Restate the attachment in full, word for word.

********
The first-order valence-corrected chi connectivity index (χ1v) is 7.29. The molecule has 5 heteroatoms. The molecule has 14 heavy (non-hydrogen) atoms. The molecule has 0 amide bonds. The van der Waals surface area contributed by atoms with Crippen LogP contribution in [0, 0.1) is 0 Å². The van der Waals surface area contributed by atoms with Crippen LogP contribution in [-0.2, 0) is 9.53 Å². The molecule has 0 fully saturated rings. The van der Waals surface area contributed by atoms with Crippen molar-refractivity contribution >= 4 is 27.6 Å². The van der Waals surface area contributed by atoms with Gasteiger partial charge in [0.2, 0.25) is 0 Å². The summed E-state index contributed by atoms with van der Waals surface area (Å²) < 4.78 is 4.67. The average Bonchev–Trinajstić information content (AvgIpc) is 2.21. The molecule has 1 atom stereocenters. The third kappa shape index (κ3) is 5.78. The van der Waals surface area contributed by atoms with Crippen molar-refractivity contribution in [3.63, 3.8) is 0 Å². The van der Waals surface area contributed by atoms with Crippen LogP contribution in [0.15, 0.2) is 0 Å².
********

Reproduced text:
The first-order valence-corrected chi connectivity index (χ1v) is 7.29. The molecule has 5 heteroatoms. The molecule has 14 heavy (non-hydrogen) atoms. The molecule has 0 amide bonds. The van der Waals surface area contributed by atoms with Crippen LogP contribution in [0, 0.1) is 0 Å². The van der Waals surface area contributed by atoms with Crippen LogP contribution in [-0.2, 0) is 9.53 Å². The molecule has 0 fully saturated rings. The van der Waals surface area contributed by atoms with Crippen molar-refractivity contribution >= 4 is 27.6 Å². The van der Waals surface area contributed by atoms with Gasteiger partial charge in [0.2, 0.25) is 0 Å². The summed E-state index contributed by atoms with van der Waals surface area (Å²) < 4.78 is 4.67. The average Bonchev–Trinajstić information content (AvgIpc) is 2.21. The molecule has 1 atom stereocenters. The third kappa shape index (κ3) is 5.78. The van der Waals surface area contributed by atoms with Crippen molar-refractivity contribution in [3.63, 3.8) is 0 Å². The van der Waals surface area contributed by atoms with Crippen LogP contribution in [0.15, 0.2) is 0 Å².